Meanwhile, there's an architecture argument brewing. When it comes to virtualization VMware has done a lot of heavy lifting to make its software work. VMware is becoming a software platform to itself in the enterprise. However, an alternate view to the virtualization landscape is one where the "hypervisor," the go-between between hardware and software in virtual environments, is merely built into the hardware platform.

This virtualization as hardware play is the vision of Simon Crosby, CTO Xensource, which is now a Citrix company. At Interop on Wednesday Crosby said his goal is to commoditize the hypervisor. In other words, virtualization will just be built into hardware.

Crosby noted that Xen, Xensource's hypervisor will be built into Dell servers. "We're not building a new VMware," said Crosby. "VMware has built a company on feature sets to become a one stop shop. Our desire is to completely commoditize the platform and deliver virtualization everywhere."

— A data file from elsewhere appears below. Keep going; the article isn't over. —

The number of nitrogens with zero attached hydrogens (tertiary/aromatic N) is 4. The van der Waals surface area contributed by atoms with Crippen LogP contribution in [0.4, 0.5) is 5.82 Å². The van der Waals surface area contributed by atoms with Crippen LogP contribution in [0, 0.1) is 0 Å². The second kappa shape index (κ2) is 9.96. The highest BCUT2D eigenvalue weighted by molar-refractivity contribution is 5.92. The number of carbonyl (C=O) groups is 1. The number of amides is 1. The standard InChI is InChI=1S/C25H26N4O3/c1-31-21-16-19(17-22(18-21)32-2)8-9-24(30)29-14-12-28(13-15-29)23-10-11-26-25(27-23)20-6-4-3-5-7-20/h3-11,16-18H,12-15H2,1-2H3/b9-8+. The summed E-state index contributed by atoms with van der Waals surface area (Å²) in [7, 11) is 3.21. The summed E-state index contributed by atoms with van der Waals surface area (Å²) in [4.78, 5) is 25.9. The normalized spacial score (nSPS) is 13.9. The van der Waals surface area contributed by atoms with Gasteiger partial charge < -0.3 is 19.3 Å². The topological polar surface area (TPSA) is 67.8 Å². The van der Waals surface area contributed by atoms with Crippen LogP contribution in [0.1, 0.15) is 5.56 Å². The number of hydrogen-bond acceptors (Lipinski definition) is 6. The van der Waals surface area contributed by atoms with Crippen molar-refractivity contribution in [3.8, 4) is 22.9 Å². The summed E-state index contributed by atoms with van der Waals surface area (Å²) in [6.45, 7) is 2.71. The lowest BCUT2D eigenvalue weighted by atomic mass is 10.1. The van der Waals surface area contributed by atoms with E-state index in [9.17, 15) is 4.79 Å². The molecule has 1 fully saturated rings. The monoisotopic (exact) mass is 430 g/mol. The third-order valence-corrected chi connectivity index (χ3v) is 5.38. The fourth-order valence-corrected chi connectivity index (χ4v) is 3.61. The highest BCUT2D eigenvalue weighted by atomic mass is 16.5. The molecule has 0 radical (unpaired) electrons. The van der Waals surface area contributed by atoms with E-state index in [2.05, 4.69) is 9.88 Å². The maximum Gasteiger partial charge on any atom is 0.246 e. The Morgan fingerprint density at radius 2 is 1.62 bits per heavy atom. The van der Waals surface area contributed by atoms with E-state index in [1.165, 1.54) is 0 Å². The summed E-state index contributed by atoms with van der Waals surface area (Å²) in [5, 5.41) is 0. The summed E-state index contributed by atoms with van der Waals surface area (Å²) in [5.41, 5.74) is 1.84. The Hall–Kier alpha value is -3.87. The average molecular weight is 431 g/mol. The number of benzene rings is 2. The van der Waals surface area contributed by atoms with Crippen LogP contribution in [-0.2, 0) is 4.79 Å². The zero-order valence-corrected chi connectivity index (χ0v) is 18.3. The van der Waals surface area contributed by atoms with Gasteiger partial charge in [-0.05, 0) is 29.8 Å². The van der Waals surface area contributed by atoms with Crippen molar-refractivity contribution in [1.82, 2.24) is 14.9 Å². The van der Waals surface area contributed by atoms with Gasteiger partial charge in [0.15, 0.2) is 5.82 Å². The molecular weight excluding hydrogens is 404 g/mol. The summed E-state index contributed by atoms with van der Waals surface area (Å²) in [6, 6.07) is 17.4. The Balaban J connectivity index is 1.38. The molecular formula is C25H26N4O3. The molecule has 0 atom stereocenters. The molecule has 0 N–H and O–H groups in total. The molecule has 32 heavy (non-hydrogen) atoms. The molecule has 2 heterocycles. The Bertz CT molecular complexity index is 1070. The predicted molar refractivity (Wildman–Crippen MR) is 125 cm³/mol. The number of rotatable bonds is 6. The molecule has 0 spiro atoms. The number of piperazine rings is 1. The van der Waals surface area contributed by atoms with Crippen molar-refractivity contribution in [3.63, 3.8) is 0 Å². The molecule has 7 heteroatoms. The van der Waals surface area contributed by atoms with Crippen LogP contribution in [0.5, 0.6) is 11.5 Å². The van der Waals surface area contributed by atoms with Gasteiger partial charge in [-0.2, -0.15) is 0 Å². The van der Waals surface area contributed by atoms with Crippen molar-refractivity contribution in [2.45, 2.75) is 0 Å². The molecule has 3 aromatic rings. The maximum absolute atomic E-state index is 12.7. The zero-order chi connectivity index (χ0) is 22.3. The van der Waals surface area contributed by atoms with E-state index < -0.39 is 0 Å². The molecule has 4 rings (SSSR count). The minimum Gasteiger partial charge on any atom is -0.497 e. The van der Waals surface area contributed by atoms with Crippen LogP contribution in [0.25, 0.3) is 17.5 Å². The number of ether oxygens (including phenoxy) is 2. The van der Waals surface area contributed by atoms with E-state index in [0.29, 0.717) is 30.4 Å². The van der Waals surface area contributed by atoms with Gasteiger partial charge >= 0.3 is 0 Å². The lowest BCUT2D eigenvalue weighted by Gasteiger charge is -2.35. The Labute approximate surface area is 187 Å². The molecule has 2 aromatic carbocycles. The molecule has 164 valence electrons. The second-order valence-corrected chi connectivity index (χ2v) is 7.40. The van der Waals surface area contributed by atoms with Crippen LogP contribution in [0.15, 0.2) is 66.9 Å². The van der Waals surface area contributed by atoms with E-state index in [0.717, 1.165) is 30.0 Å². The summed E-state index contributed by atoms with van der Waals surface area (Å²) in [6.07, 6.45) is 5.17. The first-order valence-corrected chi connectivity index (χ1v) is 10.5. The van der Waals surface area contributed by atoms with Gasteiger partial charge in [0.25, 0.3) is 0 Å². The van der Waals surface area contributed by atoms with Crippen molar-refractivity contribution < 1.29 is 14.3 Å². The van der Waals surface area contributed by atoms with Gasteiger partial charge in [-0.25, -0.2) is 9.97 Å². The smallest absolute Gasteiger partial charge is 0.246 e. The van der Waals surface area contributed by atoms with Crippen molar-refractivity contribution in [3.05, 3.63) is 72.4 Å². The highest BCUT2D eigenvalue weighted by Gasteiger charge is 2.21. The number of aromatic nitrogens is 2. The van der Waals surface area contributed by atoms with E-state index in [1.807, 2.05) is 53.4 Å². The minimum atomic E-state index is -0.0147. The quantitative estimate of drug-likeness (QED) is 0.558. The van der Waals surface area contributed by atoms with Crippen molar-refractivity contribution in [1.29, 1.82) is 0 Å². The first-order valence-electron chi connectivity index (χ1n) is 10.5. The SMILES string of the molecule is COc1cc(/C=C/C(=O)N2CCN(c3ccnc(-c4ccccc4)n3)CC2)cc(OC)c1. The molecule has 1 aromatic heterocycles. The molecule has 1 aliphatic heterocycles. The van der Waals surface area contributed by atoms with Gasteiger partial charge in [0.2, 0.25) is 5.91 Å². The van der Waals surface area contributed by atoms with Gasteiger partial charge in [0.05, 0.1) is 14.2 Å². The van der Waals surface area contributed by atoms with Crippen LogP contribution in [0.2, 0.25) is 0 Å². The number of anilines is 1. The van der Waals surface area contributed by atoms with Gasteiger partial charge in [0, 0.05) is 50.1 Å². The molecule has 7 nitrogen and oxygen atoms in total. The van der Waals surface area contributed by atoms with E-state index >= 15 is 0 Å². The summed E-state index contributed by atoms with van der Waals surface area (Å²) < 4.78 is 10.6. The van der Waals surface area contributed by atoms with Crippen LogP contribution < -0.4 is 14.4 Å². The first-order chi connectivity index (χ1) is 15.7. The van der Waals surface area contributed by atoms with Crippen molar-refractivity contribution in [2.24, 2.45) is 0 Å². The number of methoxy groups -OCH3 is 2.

If that plan sounds vaguely familiar that's because it is. Microsoft has a similar plan for its Viridian hypervisor, which is expected to launch with Longhorn Server. But Microsoft's virtualization technology has been put off so long I wouldn’t recommend holding your breath for it.

But when Microsoft does get its act together it too will be tightly coupled with hardware designs.

Simply put, you have roughly three visions. VMware's concept where virtualization is a software platform that manages your infrastructure. Other companies like Red Hat see virtualization as something that goes along with an operating system. And the Xensource and Microsoft theme where virtualization is just something that comes with the hardware. Intel and AMD both have hardware assisted virtualization and most operating systems will become virtualization enlightened. In other words, everything will become a virtual machine.

Crosby's idea is to make virtualization a commodity and then sell virtualized services on top of it. The other theme: Broaden virtualization beyond servers to the desktop where Citrix's product lineup will make a lot of sense.